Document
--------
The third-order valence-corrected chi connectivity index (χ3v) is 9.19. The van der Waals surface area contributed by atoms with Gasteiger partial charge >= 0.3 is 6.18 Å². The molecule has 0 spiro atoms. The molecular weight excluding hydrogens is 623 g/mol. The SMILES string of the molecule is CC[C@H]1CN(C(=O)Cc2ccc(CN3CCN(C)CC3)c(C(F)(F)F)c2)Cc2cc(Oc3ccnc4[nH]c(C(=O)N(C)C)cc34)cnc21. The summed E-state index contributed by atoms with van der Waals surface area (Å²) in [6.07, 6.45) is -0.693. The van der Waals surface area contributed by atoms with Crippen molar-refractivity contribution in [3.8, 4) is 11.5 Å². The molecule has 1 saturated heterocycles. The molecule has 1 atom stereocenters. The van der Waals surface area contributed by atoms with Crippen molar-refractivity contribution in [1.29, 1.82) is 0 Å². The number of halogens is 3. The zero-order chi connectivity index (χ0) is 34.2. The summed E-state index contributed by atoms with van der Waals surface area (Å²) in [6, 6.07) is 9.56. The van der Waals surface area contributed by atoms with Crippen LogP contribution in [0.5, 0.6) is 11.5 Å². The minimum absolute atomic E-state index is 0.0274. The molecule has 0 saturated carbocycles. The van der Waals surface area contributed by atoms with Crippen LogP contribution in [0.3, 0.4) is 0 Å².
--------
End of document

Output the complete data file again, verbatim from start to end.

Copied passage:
The third-order valence-corrected chi connectivity index (χ3v) is 9.19. The van der Waals surface area contributed by atoms with Gasteiger partial charge >= 0.3 is 6.18 Å². The molecule has 0 spiro atoms. The molecular weight excluding hydrogens is 623 g/mol. The SMILES string of the molecule is CC[C@H]1CN(C(=O)Cc2ccc(CN3CCN(C)CC3)c(C(F)(F)F)c2)Cc2cc(Oc3ccnc4[nH]c(C(=O)N(C)C)cc34)cnc21. The summed E-state index contributed by atoms with van der Waals surface area (Å²) in [6.07, 6.45) is -0.693. The van der Waals surface area contributed by atoms with Crippen molar-refractivity contribution in [3.8, 4) is 11.5 Å². The molecule has 1 saturated heterocycles. The molecule has 1 atom stereocenters. The van der Waals surface area contributed by atoms with Crippen molar-refractivity contribution in [1.29, 1.82) is 0 Å². The number of halogens is 3. The zero-order chi connectivity index (χ0) is 34.2. The summed E-state index contributed by atoms with van der Waals surface area (Å²) in [6, 6.07) is 9.56. The van der Waals surface area contributed by atoms with Crippen LogP contribution in [0.5, 0.6) is 11.5 Å². The minimum absolute atomic E-state index is 0.0274. The molecule has 0 saturated carbocycles. The van der Waals surface area contributed by atoms with Crippen LogP contribution in [0.3, 0.4) is 0 Å².